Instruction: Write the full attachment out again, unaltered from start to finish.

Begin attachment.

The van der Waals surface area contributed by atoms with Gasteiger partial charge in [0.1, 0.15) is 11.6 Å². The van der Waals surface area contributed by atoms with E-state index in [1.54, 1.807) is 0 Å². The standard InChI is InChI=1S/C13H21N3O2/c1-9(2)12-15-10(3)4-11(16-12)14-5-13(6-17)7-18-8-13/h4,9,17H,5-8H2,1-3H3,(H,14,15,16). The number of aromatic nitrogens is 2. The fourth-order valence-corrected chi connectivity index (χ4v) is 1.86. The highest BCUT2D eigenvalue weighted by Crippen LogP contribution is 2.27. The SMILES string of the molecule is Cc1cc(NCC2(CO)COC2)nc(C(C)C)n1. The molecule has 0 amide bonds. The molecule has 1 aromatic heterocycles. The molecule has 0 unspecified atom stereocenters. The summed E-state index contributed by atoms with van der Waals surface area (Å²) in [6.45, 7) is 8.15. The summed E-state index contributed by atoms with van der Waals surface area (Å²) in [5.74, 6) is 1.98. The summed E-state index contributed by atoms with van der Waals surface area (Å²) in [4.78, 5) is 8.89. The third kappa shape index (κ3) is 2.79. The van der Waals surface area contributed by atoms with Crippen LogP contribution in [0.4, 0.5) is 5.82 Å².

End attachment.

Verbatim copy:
The van der Waals surface area contributed by atoms with Gasteiger partial charge in [0.1, 0.15) is 11.6 Å². The van der Waals surface area contributed by atoms with E-state index in [1.54, 1.807) is 0 Å². The standard InChI is InChI=1S/C13H21N3O2/c1-9(2)12-15-10(3)4-11(16-12)14-5-13(6-17)7-18-8-13/h4,9,17H,5-8H2,1-3H3,(H,14,15,16). The number of aromatic nitrogens is 2. The fourth-order valence-corrected chi connectivity index (χ4v) is 1.86. The highest BCUT2D eigenvalue weighted by Crippen LogP contribution is 2.27. The SMILES string of the molecule is Cc1cc(NCC2(CO)COC2)nc(C(C)C)n1. The molecule has 0 amide bonds. The molecule has 1 aromatic heterocycles. The molecule has 0 unspecified atom stereocenters. The summed E-state index contributed by atoms with van der Waals surface area (Å²) in [6.45, 7) is 8.15. The summed E-state index contributed by atoms with van der Waals surface area (Å²) in [5.74, 6) is 1.98. The summed E-state index contributed by atoms with van der Waals surface area (Å²) in [4.78, 5) is 8.89. The third kappa shape index (κ3) is 2.79. The van der Waals surface area contributed by atoms with Crippen LogP contribution in [0.4, 0.5) is 5.82 Å².